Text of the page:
Book Review of Rupert’s Snowman
Sponsored | All opinions are our own
The Children’s Book Review
Written by Philippa Warden
Illustrated by Grace Ward
Ages: 3-8 | 44 Pages
Publisher: Purple Butterfly Press | ISBN-13: 9781948604710
What to Expect: Empathy, friendship, family, snow days
Snow days are perfect for lots of things: drinking hot chocolate, making snow angels, and sledding—but most especially for making snowmen! Rupert decides to build the biggest snowman ever, and his snowman needs lots of things: twigs for hands, stones for eyes, and a cup for a hat. But when it’s time to go home for lunch, Rupert realizes that his snowman needs a family to keep him company. With his mummy’s help, Rupert brings the snowman home with him and builds a snow sister, a snow dog, and two snow cats. Now his snowman will never feel lonely!
This delightful picture book uses both words and images to bring the magic of winter to life. Text bursting with sensory details moves dynamically across each page, wrapping around the snowman’s neck like a scarf, rolling around as the snow is swept into a ball, or dribbling down the snowman’s head alongside the hot chocolate. Soft pencil and crayon illustrations continue the emphasis on movement, with details spilling from one page to another in a riot of color and fun. The story itself is simple but sweet, drawing readers’ attention to the positive emotions evoked by family and togetherness.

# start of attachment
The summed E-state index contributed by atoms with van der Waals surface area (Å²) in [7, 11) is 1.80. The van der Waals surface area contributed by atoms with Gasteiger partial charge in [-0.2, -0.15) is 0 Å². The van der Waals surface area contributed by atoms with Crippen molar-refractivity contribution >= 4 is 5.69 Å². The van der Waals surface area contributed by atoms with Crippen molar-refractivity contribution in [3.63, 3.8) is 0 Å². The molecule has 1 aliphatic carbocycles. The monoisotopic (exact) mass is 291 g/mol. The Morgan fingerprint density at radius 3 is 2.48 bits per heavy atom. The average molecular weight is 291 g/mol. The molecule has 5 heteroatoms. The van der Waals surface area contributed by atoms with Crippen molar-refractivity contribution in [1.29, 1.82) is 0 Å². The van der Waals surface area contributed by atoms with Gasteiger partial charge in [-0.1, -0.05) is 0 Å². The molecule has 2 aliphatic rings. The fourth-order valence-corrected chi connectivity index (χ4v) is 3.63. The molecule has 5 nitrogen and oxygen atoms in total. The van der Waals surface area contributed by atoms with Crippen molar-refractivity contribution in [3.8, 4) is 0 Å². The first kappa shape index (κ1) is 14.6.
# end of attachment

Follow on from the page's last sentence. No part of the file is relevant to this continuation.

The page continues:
Rupert’s Snowman is a delightful winter story sure to fill you with warmth.
Buy the Book
About the Author
Phillipa Warden (1971) attended the Royal College of Art and the ICE at Cambridge University studying Creative Writing. She wrote her first children’s picture book Rupert’s Snowman after her son refused to leave his snowman on the hill after a snow day. It is a fun and empathetic tale that launched in September 2020. She is currently editing her second book, for her daughter, having been playfully accused of favoritism towards Rupert.
Phillipa is also the portrait artist at Tortoise Media.
About the Illustrator
Grace Ward, the illustrator of Emma’s Sunflower and Rupert’s Snowman is dyslexic and she chose a font called Open Dyslexic to tell her stories. The unique shape of each letter can help prevent confusion through flipping and swapping letters because they have a heavier bottom. The dyslexic reader will be able to quickly work out which part of the word is down and this aids in recognizing the correct letter.
Dedicated Reviews allow authors and illustrators to gain prompt visibility for their work. This is a sponsored, non-biased review of Rupert’s Snowman, by Philippa Warden. Learn more about getting a book review …
How You Support The Children’s Book Review
We may receive a small commission from purchases made via the links on this page. If you discover a book or product of interest on this page and use the links provided to make a purchase, you will help support our mission to ‘Grow Readers.’ Your support means we can keep delivering quality content that’s available to all. Thank you!
January 19, 2022 at 04:18AM Bianca Schulze